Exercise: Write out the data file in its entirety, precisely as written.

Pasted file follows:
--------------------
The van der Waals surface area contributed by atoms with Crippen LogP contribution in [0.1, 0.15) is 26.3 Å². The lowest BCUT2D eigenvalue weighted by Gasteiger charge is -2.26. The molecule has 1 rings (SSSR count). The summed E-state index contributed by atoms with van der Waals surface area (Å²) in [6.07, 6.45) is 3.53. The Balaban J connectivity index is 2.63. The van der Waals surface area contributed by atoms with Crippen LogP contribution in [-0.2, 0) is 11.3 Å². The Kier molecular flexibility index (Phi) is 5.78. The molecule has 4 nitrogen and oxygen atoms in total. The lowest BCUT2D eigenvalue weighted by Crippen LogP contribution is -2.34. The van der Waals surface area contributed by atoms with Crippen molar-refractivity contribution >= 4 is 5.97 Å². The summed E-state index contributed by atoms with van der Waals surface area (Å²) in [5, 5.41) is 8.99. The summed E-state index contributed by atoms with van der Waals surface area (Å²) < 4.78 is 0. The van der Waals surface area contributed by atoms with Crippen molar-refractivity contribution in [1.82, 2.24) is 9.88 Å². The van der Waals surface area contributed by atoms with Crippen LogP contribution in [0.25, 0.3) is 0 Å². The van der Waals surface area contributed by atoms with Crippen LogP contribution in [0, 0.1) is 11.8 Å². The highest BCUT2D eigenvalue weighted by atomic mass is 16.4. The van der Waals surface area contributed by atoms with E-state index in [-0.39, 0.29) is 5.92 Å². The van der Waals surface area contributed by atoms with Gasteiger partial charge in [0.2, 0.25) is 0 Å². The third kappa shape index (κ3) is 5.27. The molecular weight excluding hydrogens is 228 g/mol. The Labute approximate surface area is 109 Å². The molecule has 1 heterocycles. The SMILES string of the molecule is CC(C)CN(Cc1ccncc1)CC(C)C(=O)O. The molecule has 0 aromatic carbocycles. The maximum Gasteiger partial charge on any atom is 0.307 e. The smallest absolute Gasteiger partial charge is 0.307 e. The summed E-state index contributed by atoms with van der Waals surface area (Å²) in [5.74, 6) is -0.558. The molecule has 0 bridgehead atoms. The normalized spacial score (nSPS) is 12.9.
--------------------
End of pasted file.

The van der Waals surface area contributed by atoms with Crippen LogP contribution in [0.1, 0.15) is 26.3 Å². The lowest BCUT2D eigenvalue weighted by Gasteiger charge is -2.26. The molecule has 1 rings (SSSR count). The summed E-state index contributed by atoms with van der Waals surface area (Å²) in [6.07, 6.45) is 3.53. The Balaban J connectivity index is 2.63. The van der Waals surface area contributed by atoms with Crippen LogP contribution in [-0.2, 0) is 11.3 Å². The Kier molecular flexibility index (Phi) is 5.78. The molecule has 4 nitrogen and oxygen atoms in total. The lowest BCUT2D eigenvalue weighted by Crippen LogP contribution is -2.34. The van der Waals surface area contributed by atoms with Crippen molar-refractivity contribution >= 4 is 5.97 Å². The summed E-state index contributed by atoms with van der Waals surface area (Å²) in [5, 5.41) is 8.99. The summed E-state index contributed by atoms with van der Waals surface area (Å²) < 4.78 is 0. The van der Waals surface area contributed by atoms with Crippen molar-refractivity contribution in [1.82, 2.24) is 9.88 Å². The van der Waals surface area contributed by atoms with Crippen LogP contribution in [0.25, 0.3) is 0 Å². The van der Waals surface area contributed by atoms with Crippen LogP contribution in [0, 0.1) is 11.8 Å². The highest BCUT2D eigenvalue weighted by atomic mass is 16.4. The van der Waals surface area contributed by atoms with E-state index in [-0.39, 0.29) is 5.92 Å². The van der Waals surface area contributed by atoms with Gasteiger partial charge in [0.2, 0.25) is 0 Å². The third kappa shape index (κ3) is 5.27. The molecular weight excluding hydrogens is 228 g/mol. The Labute approximate surface area is 109 Å². The molecule has 1 heterocycles. The SMILES string of the molecule is CC(C)CN(Cc1ccncc1)CC(C)C(=O)O. The molecule has 0 aromatic carbocycles. The maximum Gasteiger partial charge on any atom is 0.307 e. The smallest absolute Gasteiger partial charge is 0.307 e. The summed E-state index contributed by atoms with van der Waals surface area (Å²) in [5.74, 6) is -0.558. The molecule has 0 bridgehead atoms. The normalized spacial score (nSPS) is 12.9.